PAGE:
Digitally mediated social networks are a relatively new phenomenon, yet use of social network sites (SNS) is one of the most popular everyday activities on the World Wide Web (Stirling, 2011). One person in twelve on the planet has a Facebook account (Aydin, 2012), and the site is almost ubiquitous in some countries, with approximately 1.3 billion current monthly users worldwide (statisticbrain.com, 2014).  Some people’s engagement with the site is so intense, and such are its communicative affordances (O’Brien & Voss, 2011), that Allen (2012, p214) claimed Facebook offered “something of an equivalent to the internet.” That is, their experience of the internet could be almost entirely mediated through the site. The appeal of digitally-mediated social networks to students and young people is widely documented (e.g. boyd 2008a, 2008b; boyd & Ellison 2007; Davies 2012). Despite some signs that UK teenagers are now abandoning the site in favour of others, at the time of this study the UK had the second largest number of users worldwide at 29.8 million, or 58% of the 54.1million people online (Arthur, 2011). True to its heritage at Harvard, students are amongst the most prolific Facebook users, with the site part of the fabric of their lives as they weave complex tapestries of communication which combine multiple online and offline threads (Allen, 2012; Hulme 2009; Facer 2011). Despite this ubiquity, there is a large degree of uncertainty over how, and even whether, educators should use SNS like Facebook to engage students in academic study. For instance, there are claims that Facebook has a detrimental effect on engagement and grades (Kirschner & Karpinksi, 2010), and that some students simply don’t want Facebook in the classroom, preferring to keep the social sphere separate from the academic (Prescott, Wilson & Becket, 2013). Although there is an emerging body of research on pedagogical applications of SNS,  as yet knowledge in this area remains limited (Coates, 2007), the evidence is mixed, and the student voice is largely absent from the literature (Prescott, Wilson & Becket, 2013). In addition, there is some evidence that a significant proportion of young people are prolific yet unsophisticated internet users (Crook, 2008; Pangrazio, 2013; Zimic, 2009).  Therefore, one task facing researchers is investigating and developing understanding of the educative practices and tools afforded by digitally mediated social networks (Asselin & Moayeri, 2010; Greenhow & Robelia 2009; Moayeri, 2010).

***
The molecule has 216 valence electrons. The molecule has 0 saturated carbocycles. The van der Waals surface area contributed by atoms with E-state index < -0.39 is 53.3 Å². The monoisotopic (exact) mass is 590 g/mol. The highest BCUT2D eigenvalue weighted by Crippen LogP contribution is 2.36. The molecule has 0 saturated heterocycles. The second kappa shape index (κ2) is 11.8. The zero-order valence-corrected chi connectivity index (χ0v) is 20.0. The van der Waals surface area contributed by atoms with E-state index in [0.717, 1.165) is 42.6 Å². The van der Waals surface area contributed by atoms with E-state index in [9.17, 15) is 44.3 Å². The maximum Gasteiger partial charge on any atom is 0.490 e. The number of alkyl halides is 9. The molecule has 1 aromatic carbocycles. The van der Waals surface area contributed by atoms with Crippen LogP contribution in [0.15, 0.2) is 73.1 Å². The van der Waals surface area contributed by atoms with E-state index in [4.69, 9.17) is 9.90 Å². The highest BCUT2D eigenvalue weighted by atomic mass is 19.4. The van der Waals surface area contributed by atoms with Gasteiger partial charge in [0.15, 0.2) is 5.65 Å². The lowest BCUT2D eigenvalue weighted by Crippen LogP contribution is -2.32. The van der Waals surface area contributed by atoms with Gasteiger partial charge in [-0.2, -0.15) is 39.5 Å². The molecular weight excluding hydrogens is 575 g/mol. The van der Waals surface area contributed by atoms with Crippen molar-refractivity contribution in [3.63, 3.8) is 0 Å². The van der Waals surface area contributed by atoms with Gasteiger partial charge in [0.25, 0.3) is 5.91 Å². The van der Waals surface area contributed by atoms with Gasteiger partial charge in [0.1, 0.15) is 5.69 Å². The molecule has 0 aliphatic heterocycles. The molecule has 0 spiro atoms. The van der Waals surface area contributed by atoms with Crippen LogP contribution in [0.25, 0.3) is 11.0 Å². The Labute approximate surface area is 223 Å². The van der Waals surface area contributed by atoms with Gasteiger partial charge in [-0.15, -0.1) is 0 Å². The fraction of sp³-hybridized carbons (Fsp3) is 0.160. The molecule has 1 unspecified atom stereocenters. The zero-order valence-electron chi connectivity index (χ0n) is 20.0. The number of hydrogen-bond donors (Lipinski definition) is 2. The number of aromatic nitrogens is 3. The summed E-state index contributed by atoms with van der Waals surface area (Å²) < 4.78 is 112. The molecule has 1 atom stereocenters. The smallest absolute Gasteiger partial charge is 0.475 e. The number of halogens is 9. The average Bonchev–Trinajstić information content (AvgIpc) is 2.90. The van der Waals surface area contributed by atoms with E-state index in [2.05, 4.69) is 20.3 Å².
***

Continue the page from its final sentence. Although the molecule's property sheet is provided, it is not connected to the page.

Decisions about whether to exploit SNS in education will inevitably be determined by context as well their affordances (Allen, 2012). What cannot be denied is that many young people seem to be interested in and motivated to learn by digitally-mediated social networks, and many are open to the idea of using them in the classroom (Roblyer, McDaniel, Webb, Herman & Witty, 2010).  A number of advantages are posited for exploiting SNS.  There is the claim that the kind of collaborative learning SNS promote is in tune with broader cultural, Web 2.0 influenced shifts towards social constructivist epistemologies (Dede, 2008; Kress, 2010). Such learning can be deemed more authentic by students because it involves collaboration in the construction and distribution of knowledge, and may combine informal and offline elements (such as classroom discussion) with more formal aspects (Deng & Taveres, 2014; Moayeri, 2010.)  There is also the claim that SNS offer opportunities to think creatively and solve problems, again working collaboratively (Alvermann, 2011). Moayeri (2010) claims that SNS can foster closer classroom communities. Echoing this, Alvermann, Hutchins & McDevitt (2012) write that SNS can bridge space between more and less popular or shy students, and between genders, promoting sociality.